Working together – Themistocles, John Kennedy and Me

Themistocles navy. Credit: Wikipedia.

As some of you may know I recently started a podcast called Terranauts. I like to say that the purpose of the podcast is tell stories about people who work in space without ever leaving the ground. Hence the name.

The idea for Terranauts came from my experience talking to people about what I do and what I have done in my career. I find that when I start talking about things like working in Mission Control, or the Shuttle-MIR program, or the early days of planning the International Space Station, people listen. They lean in. At parties and family gatherings, they stop their other conversations and listen to the stories about working in space. They want to know what it was to be have been a part of something big, challenging, and exceptional. They want to know what it was like to Be There.

It’s why we tune in to real time news. It’s why we watched the moon landings. It’s why we all (who are of an age) remember when Henderson Scored The Goal. It’s why we watched the Berlin Wall come down.

A Roman-era bust of Themistocles.
A Roman-era bust of Themistocles. Credit: Wikipedia.

There is a basic human need to be a part of something bigger than ourselves. It’s what I call “The Attractive Power of the Big Idea”. And it’s part of why we need to continue to work in and from space. The title of this piece comes from a talk I used to give that was called “Themistocles and Space Program”. In that talk I compared the Greek politician Themistocles to US President John F Kennedy. At an assembly in 493 BC, Themistocles spoke to his fellow Athenians and convinced them to do something no one else had ever done. They new that it would require a large amount of both communal and private resources and significant personal sacrifice by many of those present. But they agreed. They agreed to build the largest navy that their world had ever seen. At one stroke they decided to become not only a maritime nation, but the predominant maritime power of their time. Ultimately, it saved their city when, three years later the massive Persian empire invaded Greece. The navy the agreed to create that day became the “wooden walls” that saved Athens.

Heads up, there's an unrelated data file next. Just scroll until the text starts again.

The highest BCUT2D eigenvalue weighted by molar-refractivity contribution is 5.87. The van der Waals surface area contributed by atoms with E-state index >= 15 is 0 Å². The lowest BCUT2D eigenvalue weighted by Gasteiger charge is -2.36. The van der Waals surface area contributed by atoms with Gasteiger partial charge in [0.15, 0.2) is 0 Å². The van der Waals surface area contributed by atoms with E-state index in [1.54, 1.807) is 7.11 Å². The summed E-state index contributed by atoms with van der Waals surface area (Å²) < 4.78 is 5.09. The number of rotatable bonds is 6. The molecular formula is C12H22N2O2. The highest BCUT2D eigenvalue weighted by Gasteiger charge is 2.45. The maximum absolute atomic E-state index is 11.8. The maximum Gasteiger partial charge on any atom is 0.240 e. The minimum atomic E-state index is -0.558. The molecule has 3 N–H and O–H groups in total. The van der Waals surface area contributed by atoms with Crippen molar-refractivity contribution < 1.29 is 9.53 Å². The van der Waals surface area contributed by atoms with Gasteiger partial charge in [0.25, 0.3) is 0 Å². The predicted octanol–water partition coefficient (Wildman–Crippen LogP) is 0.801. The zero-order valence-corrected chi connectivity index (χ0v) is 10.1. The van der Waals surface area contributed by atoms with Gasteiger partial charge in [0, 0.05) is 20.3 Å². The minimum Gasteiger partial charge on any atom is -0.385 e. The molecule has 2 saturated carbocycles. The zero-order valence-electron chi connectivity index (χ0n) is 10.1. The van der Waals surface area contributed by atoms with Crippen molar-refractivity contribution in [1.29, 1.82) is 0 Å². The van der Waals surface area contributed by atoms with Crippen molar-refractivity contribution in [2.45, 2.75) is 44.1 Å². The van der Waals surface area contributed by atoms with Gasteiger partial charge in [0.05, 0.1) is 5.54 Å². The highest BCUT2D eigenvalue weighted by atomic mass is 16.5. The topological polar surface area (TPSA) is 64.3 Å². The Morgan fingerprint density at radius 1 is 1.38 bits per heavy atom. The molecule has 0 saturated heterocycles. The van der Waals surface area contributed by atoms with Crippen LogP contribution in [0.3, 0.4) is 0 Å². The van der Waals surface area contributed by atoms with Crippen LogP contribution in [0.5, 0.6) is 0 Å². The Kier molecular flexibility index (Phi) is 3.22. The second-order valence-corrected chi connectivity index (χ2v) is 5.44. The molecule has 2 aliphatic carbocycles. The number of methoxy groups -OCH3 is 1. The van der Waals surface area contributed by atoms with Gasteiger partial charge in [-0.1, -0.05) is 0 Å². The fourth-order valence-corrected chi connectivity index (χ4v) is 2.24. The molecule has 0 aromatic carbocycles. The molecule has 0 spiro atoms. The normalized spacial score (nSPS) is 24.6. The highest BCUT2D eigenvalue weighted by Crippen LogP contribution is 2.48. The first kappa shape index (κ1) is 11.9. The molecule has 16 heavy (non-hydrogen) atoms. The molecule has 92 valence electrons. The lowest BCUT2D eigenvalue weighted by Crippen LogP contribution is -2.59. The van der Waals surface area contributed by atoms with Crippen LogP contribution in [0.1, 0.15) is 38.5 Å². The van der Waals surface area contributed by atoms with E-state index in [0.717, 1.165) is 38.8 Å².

But they did not know any of that on that day. But still Themistocles convinced them. How? We don’t know, but I think he must have sounded a lot like President Kennedy when exhorted his fellow Americans to go to the moon and “do those other things, not because they are easy but because they are hard”. Like Kennedy, I think Themistocles appealed to his fellow Athenians desired to join together to go somewhere they had never been before. A place that they could only go if they agreed to go together. Even though those speeches were given almost 2500 years apart, I believe they both appealed to that same basic human need – to do big things, and to do them together.

President Kennedy - We Choose to Go to the Moon: Speech at Rice University Stadium in Houston, Texas, President Kennedy standing at lectern. Delivered, "Address at Rice University on the Nation's Space Effort" - a speech famed for the line "We Choose to Go to the Moon, and do the other things, not because they are easy, but because they are hard."
President Kennedy – We Choose to Go to the Moon: Speech at Rice University Stadium in Houston, Texas, President Kennedy standing at lectern. Delivered, “Address at Rice University on the Nation’s Space Effort” – a speech famed for the line “We Choose to Go to the Moon, and do the other things, not because they are easy, but because they are hard.” Credit: NASA. (Sep. 12, 1962)

I think this is part of our tribal nature. Our deep-seated certainty that we need to be a part of a group to survive. It’s, literally, in our DNA. For most of us, thankfully, this need is no longer a survival mechanism. But I am convinced that it is at the root of a lot of human behaviour. Everything from rooting for the home team to why we form and support political parties. Obviously there are times when this instinctual behaviour continues to serve us well. But, there are clearly times when it does not – to say the least.

So … I start talking about things like working in Mission Control on the space shuttle program, or helping figure out how to assemble the International Space Station, or attending the “Chicken Cannon” test where NASA confirmed that, yes, foam insulation could put a hole in the space shuttle.

Editor’s note: This is the first regular column by Iain Christie. We also have two other columnists starting shortly.

About Iain Christie

Iain Christie
Founder and CEO at SideKickSixtyFive Consulting and host of the Terranauts podcast. Iain is a seasoned business executive with deep understanding of the space business and government procurement policy. Iain worked for 22 years at Neptec including as CEO. He was a VP at the Aerospace Industries Association of Canada, is a mentor at the Creative Destruction Lab and a visiting professor at the University of Ottawa's Telfer School of Management.

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